The two met as freshmen and quickly became friends. They originally had soccer in common as both played junior varsity as freshmen before Perez was promoted to varsity later that spring. The teammates began hanging out together off the field, be it at the beach or while taking the school's advanced physical education class together. By the time they were sophomores, however, it had become apparent that Perez's future – despite being a good basketball player – would remain in soccer, while Leon – who had also lettered in volleyball and cross country – narrowed her focus to track.
Both excelled after leaving East Kentwood. Leon had earned her first top-eight MHSAA Finals places as a sophomore, and as a senior placed fourth in pole vault, third in long jump and ran on the fourth-place 400 relay and third-place 1,600 relay as East Kentwood finished third in Lower Peninsula Division 1. Her high school personal records were 13 feet in pole vault and 18-11 in long jump (with a wind-aided 19-7). She broke Louisville's indoor and outdoor records in the pole vault as a sophomore and never looked back. She won the 2022 NCAA outdoor championship in June with a jump of 15-feet, one inch (4.6 meters) while becoming just the fourth collegian ever to amass three clearances over 4.6 meters.
Perez was a three-time Ottawa-Kent Conference Red soccer pick in high school who helped the Falcons in 2015 to their best postseason finish, when they lost to 1-0 in a Semifinal to eventual Division 1 champ Saline. She went on to play at University of Hartford after attracting interest from other programs including Western Michigan, Coastal Carolina and Pittsburgh. She wound up playing every minute of all 37 of her starts as a sophomore and junior while missing just 45 minutes over 19 games as a freshman. COVID-19 wiped out the program's season when Perez was a senior. Still, she is eighth on the school's all-time saves list with 206 while ranking 10th in shutouts with 12.
Following college, Perez was signed by the Los Angeles-based Angel City FC of the National Women’s Soccer League. While she wasn't drafted by any NWSL club, Perez impressed coaches enough during a tryout to land a spot on the team's "Discovery List" as the youngest of three goalkeepers.
"Things have been going real well for me there," Perez said. "I feel like I've improved a ton."
While Perez credits Leon with pushing her as an athlete, she said the two didn't necessarily dwell on what they accomplished in high school. They did, however, compare notes on the similarities it took for both to succeed, both physically and mentally.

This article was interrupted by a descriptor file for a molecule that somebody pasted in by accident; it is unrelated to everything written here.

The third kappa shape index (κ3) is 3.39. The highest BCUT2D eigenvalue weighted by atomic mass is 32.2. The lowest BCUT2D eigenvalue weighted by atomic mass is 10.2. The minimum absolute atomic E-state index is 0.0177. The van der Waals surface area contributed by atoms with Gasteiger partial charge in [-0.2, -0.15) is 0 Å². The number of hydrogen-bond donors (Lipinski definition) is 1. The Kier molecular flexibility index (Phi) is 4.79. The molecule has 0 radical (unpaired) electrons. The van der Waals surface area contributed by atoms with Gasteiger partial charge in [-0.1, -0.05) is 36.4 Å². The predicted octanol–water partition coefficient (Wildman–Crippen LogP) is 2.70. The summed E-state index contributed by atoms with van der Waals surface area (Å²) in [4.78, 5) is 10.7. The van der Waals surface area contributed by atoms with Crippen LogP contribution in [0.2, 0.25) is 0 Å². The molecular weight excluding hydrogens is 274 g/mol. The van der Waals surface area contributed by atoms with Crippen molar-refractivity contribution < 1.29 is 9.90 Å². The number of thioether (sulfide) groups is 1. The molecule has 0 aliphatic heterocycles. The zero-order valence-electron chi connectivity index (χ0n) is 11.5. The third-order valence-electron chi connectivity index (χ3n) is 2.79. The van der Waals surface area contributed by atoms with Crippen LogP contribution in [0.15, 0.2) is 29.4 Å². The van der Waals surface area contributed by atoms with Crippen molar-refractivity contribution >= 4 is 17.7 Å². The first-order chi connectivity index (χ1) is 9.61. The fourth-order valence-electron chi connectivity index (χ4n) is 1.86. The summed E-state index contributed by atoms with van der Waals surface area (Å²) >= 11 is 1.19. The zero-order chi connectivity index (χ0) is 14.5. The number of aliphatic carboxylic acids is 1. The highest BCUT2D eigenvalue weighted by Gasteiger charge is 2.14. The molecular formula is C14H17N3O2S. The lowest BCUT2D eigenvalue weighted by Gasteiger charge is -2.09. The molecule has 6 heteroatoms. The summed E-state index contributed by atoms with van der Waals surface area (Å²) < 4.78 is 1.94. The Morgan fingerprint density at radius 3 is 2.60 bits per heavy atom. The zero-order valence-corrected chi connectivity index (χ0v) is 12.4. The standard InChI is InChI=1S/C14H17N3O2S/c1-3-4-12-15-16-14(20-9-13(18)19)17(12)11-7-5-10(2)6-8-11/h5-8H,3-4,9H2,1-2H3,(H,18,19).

"We didn't necessarily talk about (honors) a lot," Perez said. "We both knew what each other accomplished, and I don't think we need to talk about it. But I just knew one day she would be really good in track."
Leon said the trait which stuck out about Perez in high school was her competitive drive. She hated to lose, Leon said.
"She was always a very impressive athlete," Leon noted. "She always had (success) in her because she was a real hard worker. Going into high school you could see her work ethic. We had a mutual friendship, and I saw what a work ethic and being humble could do for you."
As for herself, Leon, like many athletes, explored playing many sports. But she always came back to track.
"I always wanted to be the best athlete I could be," she said. "I was never just satisfied with just doing something. I always had this deep desire to perform to the best of my ability."
Perez remembers the first sport which interested her was skateboarding. In fact, the first time Perez met then-East Kentwood coach John Conlon, she told him she was only marginally interested in soccer. Conlon, who led East Kentwood’s girls and boys programs to a combined 654 wins and the boys varsity to five Division 1 championships, quickly made a convert of Perez.
"It's funny how things work out," Perez said. "I was looking for something that I could really be a part of, and now it's my job and I'm so happy I can say I'm getting paid for something I really like."
2021-22 Made in Michigan
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PHOTOS (Top) Clockwise from left, Gabriela Leon competes for the East Kentwood and University of Louisville track & field teams, and Maia Perez plays soccer for East Kentwood and trains for the NWSL's Angel City FC. (Middle) Leon holds up her NCAA championship trophy in June. (Below) Perez is one of three keepers for Angel City FC. [Photos courtesy of East Kentwood's athletic department (2017 soccer), Run Michigan (2017 track & field), the Louisville athletic department (2022 track & field) and Will Navarro/Angel City FC (2022 soccer).]